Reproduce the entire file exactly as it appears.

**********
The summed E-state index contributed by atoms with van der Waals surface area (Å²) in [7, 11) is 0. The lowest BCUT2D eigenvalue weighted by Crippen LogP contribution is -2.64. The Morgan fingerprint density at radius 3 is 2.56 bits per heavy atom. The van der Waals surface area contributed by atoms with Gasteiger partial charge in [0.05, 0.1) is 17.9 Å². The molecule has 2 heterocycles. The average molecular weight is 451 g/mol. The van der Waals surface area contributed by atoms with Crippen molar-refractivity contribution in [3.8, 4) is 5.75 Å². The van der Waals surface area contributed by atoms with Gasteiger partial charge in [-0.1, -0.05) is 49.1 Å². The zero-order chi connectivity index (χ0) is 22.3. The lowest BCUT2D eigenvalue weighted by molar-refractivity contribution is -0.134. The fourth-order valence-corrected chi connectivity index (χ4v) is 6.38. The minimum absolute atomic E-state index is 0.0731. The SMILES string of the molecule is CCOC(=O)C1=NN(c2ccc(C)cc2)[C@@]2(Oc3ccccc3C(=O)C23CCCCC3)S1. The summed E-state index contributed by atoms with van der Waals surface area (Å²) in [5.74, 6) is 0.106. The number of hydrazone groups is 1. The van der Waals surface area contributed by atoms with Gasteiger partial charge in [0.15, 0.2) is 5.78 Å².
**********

The summed E-state index contributed by atoms with van der Waals surface area (Å²) in [7, 11) is 0. The lowest BCUT2D eigenvalue weighted by Crippen LogP contribution is -2.64. The Morgan fingerprint density at radius 3 is 2.56 bits per heavy atom. The van der Waals surface area contributed by atoms with Gasteiger partial charge in [0.05, 0.1) is 17.9 Å². The molecule has 2 heterocycles. The average molecular weight is 451 g/mol. The van der Waals surface area contributed by atoms with Crippen molar-refractivity contribution in [3.8, 4) is 5.75 Å². The van der Waals surface area contributed by atoms with Gasteiger partial charge in [-0.1, -0.05) is 49.1 Å². The zero-order chi connectivity index (χ0) is 22.3. The lowest BCUT2D eigenvalue weighted by molar-refractivity contribution is -0.134. The fourth-order valence-corrected chi connectivity index (χ4v) is 6.38. The minimum absolute atomic E-state index is 0.0731. The SMILES string of the molecule is CCOC(=O)C1=NN(c2ccc(C)cc2)[C@@]2(Oc3ccccc3C(=O)C23CCCCC3)S1. The summed E-state index contributed by atoms with van der Waals surface area (Å²) in [5.74, 6) is 0.106. The number of hydrazone groups is 1. The van der Waals surface area contributed by atoms with Gasteiger partial charge in [0.15, 0.2) is 5.78 Å².